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Missed Opportunity: Manchester United Refuse to Abandon Old Principles and the Barcelona Myth Rolls On

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“Totally outlcassed”; “you just can’t argue with that – they’re just too good!”; “we’re the best of the rest, at least…”. But a selection of the comments I have heard from Manchester United fans in the wake of their club’s second capitulation to Barcelona’s incomparable passing football in three years.

These are comments from Manchester United supporters. You know, the aristocrats of British football to whom legions of young supporters flock in search of glory, the club which claims to be the most widely-supported in the world and which recently overtook Liverpool as the most successful in the history of English football. They’ve seen Cristiano Ronaldo, the Giggs-Scholes-Beckham-Keane generation, Schmeichel and Cantona grace their turf during the 25-year tenure of their legendary manager, Sir Alex Ferguson. Their club has had epic encounters with the Real Madrid galacticos, won a Champions’ League Final in two minutes and beaten the Arsenal Invincibles. Why have they suddenly imposed a limit on their own expectations?

Pure folklore. The fatalistic acceptance surrounding the build-up to the game, as well as afterwards,was reminiscent of the fear among the noblest of warriors in ancient times ahead of a battle with an unknown enemy, believing they faced not men, but beasts; an acceptance that their fate was in the hands of the Gods.

Manchester United’s fate was in the hands of Sir Alex Ferguson, who allowed his team to be exposed to the exact same problems that have undone his side at the highest level for years. Why a proper defensive midfielder has not yet been signed is as mysterious as Arséne Wenger’s policy on central defenders; however, as I have argued in another piece, United could easily have brought in the energetic Anderson to cover the space in between the defence and midfield into which Lionel Messi loves to drift. Fergie could have stationed two midfielders in front of him, including Park in a dual left-wing/central midfield role. Admittedly, the Korean did appear to have instuctions to support the central area, but most of his time was spent out wide.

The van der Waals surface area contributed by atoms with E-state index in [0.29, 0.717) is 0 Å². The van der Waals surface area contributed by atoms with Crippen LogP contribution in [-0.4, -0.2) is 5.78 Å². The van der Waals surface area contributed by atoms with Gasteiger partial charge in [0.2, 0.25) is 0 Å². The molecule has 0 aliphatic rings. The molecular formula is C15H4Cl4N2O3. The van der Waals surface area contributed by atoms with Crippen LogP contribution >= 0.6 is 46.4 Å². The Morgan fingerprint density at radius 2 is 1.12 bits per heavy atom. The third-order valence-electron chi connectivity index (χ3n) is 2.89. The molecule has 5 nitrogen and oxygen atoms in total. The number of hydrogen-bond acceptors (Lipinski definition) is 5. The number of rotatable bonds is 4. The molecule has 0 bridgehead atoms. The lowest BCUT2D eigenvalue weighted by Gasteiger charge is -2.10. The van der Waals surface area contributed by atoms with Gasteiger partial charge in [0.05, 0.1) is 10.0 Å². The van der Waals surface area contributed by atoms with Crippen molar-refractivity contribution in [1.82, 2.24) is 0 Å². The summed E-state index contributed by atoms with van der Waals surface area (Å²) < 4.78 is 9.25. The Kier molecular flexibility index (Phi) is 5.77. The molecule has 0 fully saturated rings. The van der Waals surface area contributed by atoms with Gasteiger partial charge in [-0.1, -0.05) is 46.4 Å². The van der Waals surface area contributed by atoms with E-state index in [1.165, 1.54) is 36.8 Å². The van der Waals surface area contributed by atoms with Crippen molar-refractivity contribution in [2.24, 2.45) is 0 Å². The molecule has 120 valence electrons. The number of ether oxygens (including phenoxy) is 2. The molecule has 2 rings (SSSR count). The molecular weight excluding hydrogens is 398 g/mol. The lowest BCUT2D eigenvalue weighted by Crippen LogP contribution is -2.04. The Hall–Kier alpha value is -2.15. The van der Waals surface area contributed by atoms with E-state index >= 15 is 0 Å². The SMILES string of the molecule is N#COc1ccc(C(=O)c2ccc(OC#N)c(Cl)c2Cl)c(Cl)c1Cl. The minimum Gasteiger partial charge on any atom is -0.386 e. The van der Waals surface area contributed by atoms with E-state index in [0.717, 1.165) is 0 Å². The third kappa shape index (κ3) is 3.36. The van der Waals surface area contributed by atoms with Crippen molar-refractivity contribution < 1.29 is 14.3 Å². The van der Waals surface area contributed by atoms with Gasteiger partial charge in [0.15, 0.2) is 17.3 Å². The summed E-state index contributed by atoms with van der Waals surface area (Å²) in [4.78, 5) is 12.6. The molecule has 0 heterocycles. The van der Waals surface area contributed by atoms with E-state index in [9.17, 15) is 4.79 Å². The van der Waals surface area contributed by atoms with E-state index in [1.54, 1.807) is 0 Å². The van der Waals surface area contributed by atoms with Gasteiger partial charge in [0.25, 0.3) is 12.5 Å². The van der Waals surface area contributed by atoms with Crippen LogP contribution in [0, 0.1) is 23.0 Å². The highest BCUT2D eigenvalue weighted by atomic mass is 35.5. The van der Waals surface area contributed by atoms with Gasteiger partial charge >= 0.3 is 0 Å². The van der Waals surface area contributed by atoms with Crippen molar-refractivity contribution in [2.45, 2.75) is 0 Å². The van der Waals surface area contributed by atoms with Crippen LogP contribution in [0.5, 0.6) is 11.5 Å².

The biggest reason why this past decade or so will be remembered as that of the Galacticos of Madrid giving way to the ‘pure’ ingenuity of Barcelona  and not as Manchester United’s great European era is actually rather a small section of grass, no more than ten square metres. But it’s this little section of the pitch where the great players of the past ten years have most enjoyed playing which has hurt United time and again, whether it’s been Messi, Kaká or even Zidane.

Last night, Sir Alex’s apparently unshakeable belief in the high-tempo English style combined with a bit of long-range passing from midfield and width meant using a central midfield pairing of Carrick and Giggs which left that same old gap completely exposed. It left United flat-footed for the opening goal; it gave Messi all the time in the world to line up an average shot which was tragically misjudged by the departing Edwin van der Sar for the second; it might even be argued that David Villa might not have had the space for a third – but by then the game was lost, changes had been made and this argument might have become academic.

The actual match ended up being nearly identical to the one two years ago in Rome, the only difference being Rooney’s equaliser. United, matching Barcelona’s pressing game, were able to create pressure for the opening ten minutes. The trouble is that once Barca get into their rhythm, you end up pressing for much longer than they do, and you get tired. Thus, Barca took control of the game and United were only able to manage sporadic forays forward which, after Rooney’s goal, never really threatened. For Barca, Messi was yet again able to skip freely into the aforementioned space, which meant Villa and Pedro’s runs inside became a real threat, Xavi had a free choice of passes and Iniesta was able to burst beyond him.

Of course, all that will get talked about is the ‘brilliance’ of Barcelona, the ‘genius’ of Lionel Messi and martyr-like passion with which United threw themselves into the jaws of pre-ordained defeat. But the truth is that, as Barcelona may well discover before long, no team is unbeatable. United have, more than anything, their own tactics to blame for making 2011 a repeat of 2009.

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Comments (20)

  1. Finally someone judges the final sensibly. Sir Alex tried the same tactics that didn’t work in Rome again. I don’t think Anderson would have helped much though, a fit Fletcher could have made a big difference. Barca are not the greatest team ever like everyone keeps saying and they will find that out soon enough.

    • I think 2 champions league trophies in 3 seasons accompanied by three league titles, a Spanish cup, a world club championship trophy, 2 spanish supercups and a european supercup somewhat ruin your argument.

      Adding to this, look at the opposition they’ve had to overcome in the Champions League this season: Arsenal, Real Madrid, and Manchester United. Coupled with Manchester United again in 2009.